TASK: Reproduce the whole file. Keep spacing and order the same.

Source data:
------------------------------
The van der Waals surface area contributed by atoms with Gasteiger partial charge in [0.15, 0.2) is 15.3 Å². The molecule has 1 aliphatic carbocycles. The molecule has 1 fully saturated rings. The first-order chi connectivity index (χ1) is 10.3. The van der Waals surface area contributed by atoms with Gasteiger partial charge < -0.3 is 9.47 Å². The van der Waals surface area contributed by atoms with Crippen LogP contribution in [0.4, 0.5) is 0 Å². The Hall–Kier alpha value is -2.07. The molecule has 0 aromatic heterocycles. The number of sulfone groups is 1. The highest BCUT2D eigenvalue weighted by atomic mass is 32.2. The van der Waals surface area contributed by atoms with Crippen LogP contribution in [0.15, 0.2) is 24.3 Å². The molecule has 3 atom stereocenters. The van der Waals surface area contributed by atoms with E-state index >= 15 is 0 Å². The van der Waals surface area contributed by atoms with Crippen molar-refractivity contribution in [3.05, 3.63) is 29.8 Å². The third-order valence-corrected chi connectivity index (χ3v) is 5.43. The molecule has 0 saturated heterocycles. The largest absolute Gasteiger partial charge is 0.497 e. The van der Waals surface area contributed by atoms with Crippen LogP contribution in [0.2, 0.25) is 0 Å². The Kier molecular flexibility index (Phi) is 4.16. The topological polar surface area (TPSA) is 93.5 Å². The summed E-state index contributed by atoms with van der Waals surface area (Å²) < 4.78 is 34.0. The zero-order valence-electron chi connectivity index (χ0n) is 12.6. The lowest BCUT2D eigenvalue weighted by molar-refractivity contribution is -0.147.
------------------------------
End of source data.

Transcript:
The van der Waals surface area contributed by atoms with Gasteiger partial charge in [0.15, 0.2) is 15.3 Å². The molecule has 1 aliphatic carbocycles. The molecule has 1 fully saturated rings. The first-order chi connectivity index (χ1) is 10.3. The van der Waals surface area contributed by atoms with Gasteiger partial charge < -0.3 is 9.47 Å². The van der Waals surface area contributed by atoms with Crippen LogP contribution in [0.4, 0.5) is 0 Å². The Hall–Kier alpha value is -2.07. The molecule has 0 aromatic heterocycles. The number of sulfone groups is 1. The highest BCUT2D eigenvalue weighted by atomic mass is 32.2. The van der Waals surface area contributed by atoms with Crippen LogP contribution in [0.15, 0.2) is 24.3 Å². The molecule has 3 atom stereocenters. The van der Waals surface area contributed by atoms with E-state index >= 15 is 0 Å². The van der Waals surface area contributed by atoms with Crippen molar-refractivity contribution in [3.05, 3.63) is 29.8 Å². The third-order valence-corrected chi connectivity index (χ3v) is 5.43. The molecule has 0 saturated heterocycles. The largest absolute Gasteiger partial charge is 0.497 e. The van der Waals surface area contributed by atoms with Crippen LogP contribution in [0.2, 0.25) is 0 Å². The Kier molecular flexibility index (Phi) is 4.16. The topological polar surface area (TPSA) is 93.5 Å². The summed E-state index contributed by atoms with van der Waals surface area (Å²) < 4.78 is 34.0. The zero-order valence-electron chi connectivity index (χ0n) is 12.6. The lowest BCUT2D eigenvalue weighted by molar-refractivity contribution is -0.147.